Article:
ST. JOHN’S, N.L. — A former Scouts leader convicted in Ottawa of sex crimes against young boys was also a volunteer with the organization in Newfoundland and Labrador, and a lawyer specializing in sexual abuse cases says people in the province should know.
Donald Sullivan was convicted last year in Ontario for five counts of gross indecency for crimes he committed against 10 boys when he was a volunteer Scouts leader in Ottawa from 1972 to 1977.
He was also convicted of one count of sexual assault unrelated to his time with the Scouts and was sentenced to a total of six years in prison.
A Scouts Canada spokeswoman confirmed in an email that before moving to Ottawa, Sullivan was a volunteer with the 1st Teresa troop in Newfoundland and Labrador from 1968 to 1972, but she said there is no record of complaints about him from that time.
Toronto lawyer Loretta Merritt has been involved with cases against Scouts Canada for decades and says that while there is no legal obligation for the organization to alert families in Newfoundland and Labrador who may have been in contact with Sullivan, there is a moral duty.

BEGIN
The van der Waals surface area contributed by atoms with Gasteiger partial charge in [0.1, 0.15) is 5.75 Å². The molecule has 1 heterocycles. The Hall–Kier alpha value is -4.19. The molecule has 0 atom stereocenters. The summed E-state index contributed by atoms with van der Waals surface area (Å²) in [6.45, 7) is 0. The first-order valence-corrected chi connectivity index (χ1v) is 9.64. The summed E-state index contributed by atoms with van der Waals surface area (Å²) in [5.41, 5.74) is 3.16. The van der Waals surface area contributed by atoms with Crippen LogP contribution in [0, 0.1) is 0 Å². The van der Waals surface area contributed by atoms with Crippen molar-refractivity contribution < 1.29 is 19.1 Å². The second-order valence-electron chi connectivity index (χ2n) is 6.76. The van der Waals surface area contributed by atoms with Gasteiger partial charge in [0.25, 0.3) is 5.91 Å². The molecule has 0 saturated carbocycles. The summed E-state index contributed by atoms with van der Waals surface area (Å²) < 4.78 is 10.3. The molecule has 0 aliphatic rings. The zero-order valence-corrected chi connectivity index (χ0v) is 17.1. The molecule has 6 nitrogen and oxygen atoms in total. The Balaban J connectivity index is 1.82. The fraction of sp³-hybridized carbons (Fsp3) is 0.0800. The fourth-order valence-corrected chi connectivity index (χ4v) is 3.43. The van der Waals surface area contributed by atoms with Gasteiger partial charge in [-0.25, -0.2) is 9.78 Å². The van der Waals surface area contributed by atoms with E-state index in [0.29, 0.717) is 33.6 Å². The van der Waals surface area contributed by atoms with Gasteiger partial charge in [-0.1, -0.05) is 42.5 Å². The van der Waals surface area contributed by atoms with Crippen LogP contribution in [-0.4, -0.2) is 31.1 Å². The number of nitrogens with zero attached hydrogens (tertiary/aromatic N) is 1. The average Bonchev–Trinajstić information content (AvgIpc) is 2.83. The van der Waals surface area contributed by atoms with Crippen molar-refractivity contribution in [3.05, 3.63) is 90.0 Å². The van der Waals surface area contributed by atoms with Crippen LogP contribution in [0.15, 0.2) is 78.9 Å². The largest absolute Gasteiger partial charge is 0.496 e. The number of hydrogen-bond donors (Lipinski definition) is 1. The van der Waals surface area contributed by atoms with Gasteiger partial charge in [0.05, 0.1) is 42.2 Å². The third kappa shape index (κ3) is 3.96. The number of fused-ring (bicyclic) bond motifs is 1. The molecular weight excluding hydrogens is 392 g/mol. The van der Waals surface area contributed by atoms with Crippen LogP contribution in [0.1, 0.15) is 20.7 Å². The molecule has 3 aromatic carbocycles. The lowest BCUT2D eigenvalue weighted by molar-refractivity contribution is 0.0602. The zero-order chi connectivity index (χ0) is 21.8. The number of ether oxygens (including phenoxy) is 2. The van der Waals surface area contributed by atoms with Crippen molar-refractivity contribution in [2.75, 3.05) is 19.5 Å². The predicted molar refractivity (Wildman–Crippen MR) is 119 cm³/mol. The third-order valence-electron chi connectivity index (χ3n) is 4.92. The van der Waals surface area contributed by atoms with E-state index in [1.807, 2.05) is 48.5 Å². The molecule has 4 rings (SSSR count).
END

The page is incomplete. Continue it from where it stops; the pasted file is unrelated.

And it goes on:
Merritt says in an interview that if there are victims in the province, knowing they aren’t alone could prompt them to seek help or come forward.
She says cases of historical abuse are complicated, and the legal system is only just starting to look at what the appropriate responses could be.
This report by The Canadian Press was first published Nov. 6, 2020.
The Canadian Press